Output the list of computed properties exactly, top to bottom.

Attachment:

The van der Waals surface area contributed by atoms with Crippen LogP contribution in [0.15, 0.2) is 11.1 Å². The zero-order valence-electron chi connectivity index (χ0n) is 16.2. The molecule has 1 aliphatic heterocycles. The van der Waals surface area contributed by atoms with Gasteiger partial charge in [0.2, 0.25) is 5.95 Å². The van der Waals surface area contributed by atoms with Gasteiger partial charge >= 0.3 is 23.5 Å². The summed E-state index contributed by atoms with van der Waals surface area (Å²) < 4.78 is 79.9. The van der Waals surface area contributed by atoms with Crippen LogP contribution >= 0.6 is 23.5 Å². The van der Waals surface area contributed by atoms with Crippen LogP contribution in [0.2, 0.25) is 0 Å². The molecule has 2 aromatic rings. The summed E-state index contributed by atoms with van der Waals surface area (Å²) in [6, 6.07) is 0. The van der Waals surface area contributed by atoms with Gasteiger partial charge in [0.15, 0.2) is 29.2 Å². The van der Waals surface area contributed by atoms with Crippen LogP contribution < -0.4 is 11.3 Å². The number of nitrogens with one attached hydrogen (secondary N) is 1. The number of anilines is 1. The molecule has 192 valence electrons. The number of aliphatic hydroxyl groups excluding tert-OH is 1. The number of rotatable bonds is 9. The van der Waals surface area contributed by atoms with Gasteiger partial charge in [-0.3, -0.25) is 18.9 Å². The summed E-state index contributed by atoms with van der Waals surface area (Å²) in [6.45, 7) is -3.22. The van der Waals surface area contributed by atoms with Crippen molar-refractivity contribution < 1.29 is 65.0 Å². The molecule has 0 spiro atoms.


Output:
The van der Waals surface area contributed by atoms with Crippen LogP contribution in [0.15, 0.2) is 11.1 Å². The zero-order valence-electron chi connectivity index (χ0n) is 16.2. The molecule has 1 aliphatic heterocycles. The van der Waals surface area contributed by atoms with Gasteiger partial charge in [0.2, 0.25) is 5.95 Å². The van der Waals surface area contributed by atoms with Gasteiger partial charge >= 0.3 is 23.5 Å². The summed E-state index contributed by atoms with van der Waals surface area (Å²) < 4.78 is 79.9. The van der Waals surface area contributed by atoms with Crippen LogP contribution >= 0.6 is 23.5 Å². The van der Waals surface area contributed by atoms with Crippen LogP contribution in [0.2, 0.25) is 0 Å². The molecule has 2 aromatic rings. The summed E-state index contributed by atoms with van der Waals surface area (Å²) in [6, 6.07) is 0. The van der Waals surface area contributed by atoms with Gasteiger partial charge in [0.15, 0.2) is 29.2 Å². The van der Waals surface area contributed by atoms with Crippen LogP contribution < -0.4 is 11.3 Å². The number of nitrogens with one attached hydrogen (secondary N) is 1. The number of anilines is 1. The molecule has 192 valence electrons. The number of aliphatic hydroxyl groups excluding tert-OH is 1. The number of rotatable bonds is 9. The van der Waals surface area contributed by atoms with Gasteiger partial charge in [-0.3, -0.25) is 18.9 Å². The summed E-state index contributed by atoms with van der Waals surface area (Å²) in [6.45, 7) is -3.22. The van der Waals surface area contributed by atoms with Crippen molar-refractivity contribution < 1.29 is 65.0 Å². The molecule has 0 spiro atoms.